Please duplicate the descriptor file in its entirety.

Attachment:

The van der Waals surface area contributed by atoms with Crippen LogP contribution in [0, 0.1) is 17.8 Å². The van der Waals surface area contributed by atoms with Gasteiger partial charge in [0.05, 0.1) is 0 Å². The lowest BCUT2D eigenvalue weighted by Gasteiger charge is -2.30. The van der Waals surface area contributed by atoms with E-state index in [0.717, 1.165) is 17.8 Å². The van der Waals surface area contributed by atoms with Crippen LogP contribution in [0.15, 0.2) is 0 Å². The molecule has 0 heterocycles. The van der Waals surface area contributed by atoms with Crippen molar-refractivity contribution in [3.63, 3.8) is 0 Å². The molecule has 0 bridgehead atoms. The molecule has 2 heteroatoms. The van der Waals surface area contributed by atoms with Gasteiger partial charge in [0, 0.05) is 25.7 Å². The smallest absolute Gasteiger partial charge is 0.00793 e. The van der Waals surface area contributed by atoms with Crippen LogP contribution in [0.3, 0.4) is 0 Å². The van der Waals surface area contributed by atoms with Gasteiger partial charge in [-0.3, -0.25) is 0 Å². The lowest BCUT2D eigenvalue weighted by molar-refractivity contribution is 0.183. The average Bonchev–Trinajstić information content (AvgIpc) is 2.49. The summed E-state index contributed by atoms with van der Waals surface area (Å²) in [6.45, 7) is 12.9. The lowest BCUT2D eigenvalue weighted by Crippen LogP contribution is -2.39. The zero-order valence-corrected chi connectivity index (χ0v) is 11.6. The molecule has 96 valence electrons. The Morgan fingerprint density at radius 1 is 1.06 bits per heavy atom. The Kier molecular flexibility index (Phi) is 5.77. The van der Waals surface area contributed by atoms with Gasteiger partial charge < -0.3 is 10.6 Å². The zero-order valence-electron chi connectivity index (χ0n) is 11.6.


The van der Waals surface area contributed by atoms with Crippen LogP contribution in [0, 0.1) is 17.8 Å². The van der Waals surface area contributed by atoms with Gasteiger partial charge in [0.05, 0.1) is 0 Å². The lowest BCUT2D eigenvalue weighted by Gasteiger charge is -2.30. The van der Waals surface area contributed by atoms with E-state index in [0.717, 1.165) is 17.8 Å². The van der Waals surface area contributed by atoms with Crippen LogP contribution in [0.15, 0.2) is 0 Å². The molecule has 0 heterocycles. The van der Waals surface area contributed by atoms with Crippen molar-refractivity contribution in [3.63, 3.8) is 0 Å². The molecule has 0 bridgehead atoms. The molecule has 2 heteroatoms. The van der Waals surface area contributed by atoms with Gasteiger partial charge in [0, 0.05) is 25.7 Å². The smallest absolute Gasteiger partial charge is 0.00793 e. The van der Waals surface area contributed by atoms with Crippen LogP contribution in [0.3, 0.4) is 0 Å². The van der Waals surface area contributed by atoms with Gasteiger partial charge in [-0.3, -0.25) is 0 Å². The lowest BCUT2D eigenvalue weighted by molar-refractivity contribution is 0.183. The average Bonchev–Trinajstić information content (AvgIpc) is 2.49. The summed E-state index contributed by atoms with van der Waals surface area (Å²) in [6.45, 7) is 12.9. The lowest BCUT2D eigenvalue weighted by Crippen LogP contribution is -2.39. The zero-order valence-corrected chi connectivity index (χ0v) is 11.6. The molecule has 96 valence electrons. The Morgan fingerprint density at radius 1 is 1.06 bits per heavy atom. The Kier molecular flexibility index (Phi) is 5.77. The van der Waals surface area contributed by atoms with Gasteiger partial charge < -0.3 is 10.6 Å². The zero-order valence-electron chi connectivity index (χ0n) is 11.6.